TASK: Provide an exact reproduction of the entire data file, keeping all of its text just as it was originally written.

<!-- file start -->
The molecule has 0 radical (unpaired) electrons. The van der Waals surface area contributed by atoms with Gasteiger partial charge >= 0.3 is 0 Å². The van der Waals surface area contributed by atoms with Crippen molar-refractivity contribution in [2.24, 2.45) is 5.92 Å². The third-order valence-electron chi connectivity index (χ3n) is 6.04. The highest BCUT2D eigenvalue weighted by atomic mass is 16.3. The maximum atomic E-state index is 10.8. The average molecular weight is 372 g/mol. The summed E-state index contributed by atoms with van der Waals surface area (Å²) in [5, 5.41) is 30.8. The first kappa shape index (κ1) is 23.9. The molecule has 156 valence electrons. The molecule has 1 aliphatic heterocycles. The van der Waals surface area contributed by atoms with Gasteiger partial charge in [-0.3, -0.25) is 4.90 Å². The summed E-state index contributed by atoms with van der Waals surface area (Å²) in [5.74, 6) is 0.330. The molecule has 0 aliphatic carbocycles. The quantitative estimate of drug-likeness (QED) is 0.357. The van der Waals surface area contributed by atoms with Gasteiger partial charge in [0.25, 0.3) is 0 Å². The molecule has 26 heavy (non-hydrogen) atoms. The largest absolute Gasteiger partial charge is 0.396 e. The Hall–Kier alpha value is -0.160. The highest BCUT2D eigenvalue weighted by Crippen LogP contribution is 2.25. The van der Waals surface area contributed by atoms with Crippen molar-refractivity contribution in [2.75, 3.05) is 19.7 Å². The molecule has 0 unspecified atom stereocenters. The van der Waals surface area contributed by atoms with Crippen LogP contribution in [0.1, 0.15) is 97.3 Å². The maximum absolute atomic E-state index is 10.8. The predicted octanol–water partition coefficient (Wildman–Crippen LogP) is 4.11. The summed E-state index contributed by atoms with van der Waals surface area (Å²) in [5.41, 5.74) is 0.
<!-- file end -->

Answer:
The molecule has 0 radical (unpaired) electrons. The van der Waals surface area contributed by atoms with Gasteiger partial charge >= 0.3 is 0 Å². The van der Waals surface area contributed by atoms with Crippen molar-refractivity contribution in [2.24, 2.45) is 5.92 Å². The third-order valence-electron chi connectivity index (χ3n) is 6.04. The highest BCUT2D eigenvalue weighted by atomic mass is 16.3. The maximum atomic E-state index is 10.8. The average molecular weight is 372 g/mol. The summed E-state index contributed by atoms with van der Waals surface area (Å²) in [5, 5.41) is 30.8. The first kappa shape index (κ1) is 23.9. The molecule has 156 valence electrons. The molecule has 1 aliphatic heterocycles. The van der Waals surface area contributed by atoms with Gasteiger partial charge in [-0.3, -0.25) is 4.90 Å². The summed E-state index contributed by atoms with van der Waals surface area (Å²) in [5.74, 6) is 0.330. The molecule has 0 aliphatic carbocycles. The quantitative estimate of drug-likeness (QED) is 0.357. The van der Waals surface area contributed by atoms with Gasteiger partial charge in [0.25, 0.3) is 0 Å². The molecule has 26 heavy (non-hydrogen) atoms. The largest absolute Gasteiger partial charge is 0.396 e. The Hall–Kier alpha value is -0.160. The highest BCUT2D eigenvalue weighted by Crippen LogP contribution is 2.25. The van der Waals surface area contributed by atoms with Crippen molar-refractivity contribution in [2.75, 3.05) is 19.7 Å². The molecule has 0 unspecified atom stereocenters. The van der Waals surface area contributed by atoms with Crippen LogP contribution in [0.1, 0.15) is 97.3 Å². The maximum absolute atomic E-state index is 10.8. The predicted octanol–water partition coefficient (Wildman–Crippen LogP) is 4.11. The summed E-state index contributed by atoms with van der Waals surface area (Å²) in [5.41, 5.74) is 0.